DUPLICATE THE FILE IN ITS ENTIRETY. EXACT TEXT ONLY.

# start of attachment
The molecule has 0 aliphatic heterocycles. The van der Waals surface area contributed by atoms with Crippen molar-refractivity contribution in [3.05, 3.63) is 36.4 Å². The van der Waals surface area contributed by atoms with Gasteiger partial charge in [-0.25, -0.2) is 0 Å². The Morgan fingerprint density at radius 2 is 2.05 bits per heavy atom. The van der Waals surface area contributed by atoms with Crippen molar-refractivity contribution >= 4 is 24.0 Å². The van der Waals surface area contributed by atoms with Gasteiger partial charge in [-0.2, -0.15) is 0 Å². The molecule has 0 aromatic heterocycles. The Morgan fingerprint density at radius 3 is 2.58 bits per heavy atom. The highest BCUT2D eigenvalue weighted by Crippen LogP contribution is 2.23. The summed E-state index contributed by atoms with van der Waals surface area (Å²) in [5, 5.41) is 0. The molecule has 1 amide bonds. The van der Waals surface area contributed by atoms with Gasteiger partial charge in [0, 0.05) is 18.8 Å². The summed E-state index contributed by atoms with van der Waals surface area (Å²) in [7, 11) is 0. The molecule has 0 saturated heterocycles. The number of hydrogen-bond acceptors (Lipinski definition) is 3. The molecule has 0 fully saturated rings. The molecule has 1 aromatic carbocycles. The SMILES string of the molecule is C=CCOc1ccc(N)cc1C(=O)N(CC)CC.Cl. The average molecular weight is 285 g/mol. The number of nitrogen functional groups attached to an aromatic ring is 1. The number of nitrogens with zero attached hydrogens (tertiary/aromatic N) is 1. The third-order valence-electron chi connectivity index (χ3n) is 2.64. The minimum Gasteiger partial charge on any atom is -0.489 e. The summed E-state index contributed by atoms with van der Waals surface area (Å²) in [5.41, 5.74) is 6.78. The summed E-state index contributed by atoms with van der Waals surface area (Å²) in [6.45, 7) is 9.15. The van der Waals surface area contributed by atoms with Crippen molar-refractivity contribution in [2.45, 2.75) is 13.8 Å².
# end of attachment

The molecule has 0 aliphatic heterocycles. The van der Waals surface area contributed by atoms with Crippen molar-refractivity contribution in [3.05, 3.63) is 36.4 Å². The van der Waals surface area contributed by atoms with Gasteiger partial charge in [-0.25, -0.2) is 0 Å². The Morgan fingerprint density at radius 2 is 2.05 bits per heavy atom. The van der Waals surface area contributed by atoms with Crippen molar-refractivity contribution >= 4 is 24.0 Å². The van der Waals surface area contributed by atoms with Gasteiger partial charge in [-0.2, -0.15) is 0 Å². The molecule has 0 aromatic heterocycles. The Morgan fingerprint density at radius 3 is 2.58 bits per heavy atom. The highest BCUT2D eigenvalue weighted by Crippen LogP contribution is 2.23. The summed E-state index contributed by atoms with van der Waals surface area (Å²) in [5, 5.41) is 0. The molecule has 1 amide bonds. The van der Waals surface area contributed by atoms with Gasteiger partial charge in [0, 0.05) is 18.8 Å². The summed E-state index contributed by atoms with van der Waals surface area (Å²) in [7, 11) is 0. The molecule has 0 saturated heterocycles. The number of hydrogen-bond acceptors (Lipinski definition) is 3. The molecule has 0 fully saturated rings. The molecule has 1 aromatic carbocycles. The SMILES string of the molecule is C=CCOc1ccc(N)cc1C(=O)N(CC)CC.Cl. The average molecular weight is 285 g/mol. The number of nitrogen functional groups attached to an aromatic ring is 1. The number of nitrogens with zero attached hydrogens (tertiary/aromatic N) is 1. The third-order valence-electron chi connectivity index (χ3n) is 2.64. The minimum Gasteiger partial charge on any atom is -0.489 e. The summed E-state index contributed by atoms with van der Waals surface area (Å²) in [5.41, 5.74) is 6.78. The summed E-state index contributed by atoms with van der Waals surface area (Å²) in [6.45, 7) is 9.15. The van der Waals surface area contributed by atoms with Crippen molar-refractivity contribution in [2.45, 2.75) is 13.8 Å².